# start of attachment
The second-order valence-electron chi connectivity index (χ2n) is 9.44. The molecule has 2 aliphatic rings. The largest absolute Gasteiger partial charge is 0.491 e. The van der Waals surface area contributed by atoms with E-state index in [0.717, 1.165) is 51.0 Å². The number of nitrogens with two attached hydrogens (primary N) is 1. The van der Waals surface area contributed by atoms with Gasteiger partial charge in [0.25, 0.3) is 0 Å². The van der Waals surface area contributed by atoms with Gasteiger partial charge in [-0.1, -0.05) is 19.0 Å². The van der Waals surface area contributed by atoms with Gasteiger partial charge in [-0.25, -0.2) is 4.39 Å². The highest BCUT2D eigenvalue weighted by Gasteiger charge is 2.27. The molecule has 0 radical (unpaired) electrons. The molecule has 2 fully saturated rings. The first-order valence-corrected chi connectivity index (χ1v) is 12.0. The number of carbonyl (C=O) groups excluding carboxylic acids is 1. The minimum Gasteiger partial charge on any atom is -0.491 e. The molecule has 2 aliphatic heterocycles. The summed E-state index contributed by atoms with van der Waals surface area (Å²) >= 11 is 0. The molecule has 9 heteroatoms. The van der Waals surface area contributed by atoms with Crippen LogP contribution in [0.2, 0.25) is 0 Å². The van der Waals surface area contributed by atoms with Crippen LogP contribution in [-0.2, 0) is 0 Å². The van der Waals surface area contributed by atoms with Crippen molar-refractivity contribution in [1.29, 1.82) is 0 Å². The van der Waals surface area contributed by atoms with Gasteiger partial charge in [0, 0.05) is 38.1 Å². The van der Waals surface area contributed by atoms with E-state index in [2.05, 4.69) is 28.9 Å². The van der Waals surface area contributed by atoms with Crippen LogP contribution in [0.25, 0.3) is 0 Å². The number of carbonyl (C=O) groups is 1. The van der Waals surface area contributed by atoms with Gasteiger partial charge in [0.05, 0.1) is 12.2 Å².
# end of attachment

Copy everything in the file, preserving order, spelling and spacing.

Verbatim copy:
The second-order valence-electron chi connectivity index (χ2n) is 9.44. The molecule has 2 aliphatic rings. The largest absolute Gasteiger partial charge is 0.491 e. The van der Waals surface area contributed by atoms with E-state index in [0.717, 1.165) is 51.0 Å². The number of nitrogens with two attached hydrogens (primary N) is 1. The van der Waals surface area contributed by atoms with Gasteiger partial charge in [0.25, 0.3) is 0 Å². The van der Waals surface area contributed by atoms with Gasteiger partial charge in [-0.1, -0.05) is 19.0 Å². The van der Waals surface area contributed by atoms with Gasteiger partial charge in [-0.25, -0.2) is 4.39 Å². The highest BCUT2D eigenvalue weighted by Gasteiger charge is 2.27. The molecule has 0 radical (unpaired) electrons. The molecule has 2 fully saturated rings. The first-order valence-corrected chi connectivity index (χ1v) is 12.0. The number of carbonyl (C=O) groups excluding carboxylic acids is 1. The minimum Gasteiger partial charge on any atom is -0.491 e. The molecule has 2 aliphatic heterocycles. The summed E-state index contributed by atoms with van der Waals surface area (Å²) >= 11 is 0. The molecule has 9 heteroatoms. The van der Waals surface area contributed by atoms with Crippen LogP contribution in [0.2, 0.25) is 0 Å². The van der Waals surface area contributed by atoms with Crippen LogP contribution in [-0.2, 0) is 0 Å². The van der Waals surface area contributed by atoms with Crippen molar-refractivity contribution in [1.29, 1.82) is 0 Å². The van der Waals surface area contributed by atoms with Gasteiger partial charge in [0, 0.05) is 38.1 Å². The van der Waals surface area contributed by atoms with E-state index in [2.05, 4.69) is 28.9 Å². The van der Waals surface area contributed by atoms with Crippen LogP contribution in [0.25, 0.3) is 0 Å². The number of carbonyl (C=O) groups is 1. The van der Waals surface area contributed by atoms with Gasteiger partial charge in [0.05, 0.1) is 12.2 Å².